After two months of steadily increasing infection rates and deaths, the newest COVID-19 surge in parts of the United States appears to be declining. Still, experts warn that certain risks remain heading into the fall, particularly for not vaccinated people.
The number of COVID-19 cases last week has declined by 15 percent, as several southern states driving the significant surge in infections began to contain outbreaks. However, cases in many northern states are rising, although increased vaccination rates could help limit the damage. Deaths have leveled out in the previous week at a relatively high rate of around 2,000 per day, but those numbers are expected to recede if cases continue to decline. The total number of deaths linked to the pandemic in the United States is nearing 700,000, with more than 80,000 recorded in the last two months.
Dr. Mark Schleiss, a pediatric infectious disease expert at the University of Minnesota Medical School, said, “I’m optimistic about that improvement. It means fewer people will die, and health care resources can be redirected to places that have been ignored, but there are a lot of caveats.”
However, trends vary significantly from state to state, and medical systems in many communities are still overwhelmed with COVID-19 infections. Cases among children, wherein many of whom are not yet vaccinated, remain to be alarmingly high.
Patterns of COVID-19 surge
The virus has followed a similar pattern throughout the pandemic, with cases increasing rapidly for a few months and then suddenly declining for reasons that remain unknown. The Centers for Disease Control and Prevention head, Dr. Rochelle Walensky, warned Americans not to drop their guard simply because the figures are improving.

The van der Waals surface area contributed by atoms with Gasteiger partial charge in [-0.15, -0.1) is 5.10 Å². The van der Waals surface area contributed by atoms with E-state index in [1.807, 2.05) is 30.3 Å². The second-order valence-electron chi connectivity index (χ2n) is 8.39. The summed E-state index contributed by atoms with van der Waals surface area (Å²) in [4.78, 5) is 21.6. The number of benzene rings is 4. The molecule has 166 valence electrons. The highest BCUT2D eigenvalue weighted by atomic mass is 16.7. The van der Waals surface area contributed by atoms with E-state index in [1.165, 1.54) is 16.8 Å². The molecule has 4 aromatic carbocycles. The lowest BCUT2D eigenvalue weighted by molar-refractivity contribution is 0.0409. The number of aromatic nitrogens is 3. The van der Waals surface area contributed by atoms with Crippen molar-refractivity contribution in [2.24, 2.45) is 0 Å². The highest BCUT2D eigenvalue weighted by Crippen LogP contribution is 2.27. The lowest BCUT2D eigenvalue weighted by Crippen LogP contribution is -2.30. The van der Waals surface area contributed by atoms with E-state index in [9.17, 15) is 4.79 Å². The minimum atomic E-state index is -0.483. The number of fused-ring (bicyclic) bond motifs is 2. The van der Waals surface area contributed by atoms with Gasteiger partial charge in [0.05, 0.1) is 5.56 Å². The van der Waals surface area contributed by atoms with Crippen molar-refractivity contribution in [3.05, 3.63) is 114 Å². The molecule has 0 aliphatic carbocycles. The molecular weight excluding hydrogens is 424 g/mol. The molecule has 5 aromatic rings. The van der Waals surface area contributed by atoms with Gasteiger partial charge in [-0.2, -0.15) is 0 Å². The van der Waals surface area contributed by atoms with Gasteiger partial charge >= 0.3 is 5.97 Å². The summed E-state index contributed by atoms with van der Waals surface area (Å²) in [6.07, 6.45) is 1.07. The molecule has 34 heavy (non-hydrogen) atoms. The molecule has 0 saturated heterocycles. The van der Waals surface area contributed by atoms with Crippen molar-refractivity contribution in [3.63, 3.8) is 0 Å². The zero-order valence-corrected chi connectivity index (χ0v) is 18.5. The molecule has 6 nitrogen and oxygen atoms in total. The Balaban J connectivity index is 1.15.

“We’ve seen this with all of our surges as they peak and come down… As these cases come down, the most important thing we can do is continue to practice the mitigation strategies we know work,” Walensky said in a White House briefing.
How to prevent future surges
Federal officials emphasized that vaccinating a significant portion of the population is still the most effective way to avoid future surges, according to Dr. Anthony Fauci, director of the National Institute of Allergy and Infectious Diseases, recent data confirming COVID-19 vaccines as an effective defense in preventing severe symptoms and death.
As of Thursday morning, the Centers for Disease Control and Prevention (CDC) reported more than 75 percent of Americans aged 12 and above have received at least one dose of a vaccine, with almost 185 million fully vaccinated. Tens of millions more people are likely to have some natural immunity from a previous infection, but experts warn this is insufficient to achieve herd immunity.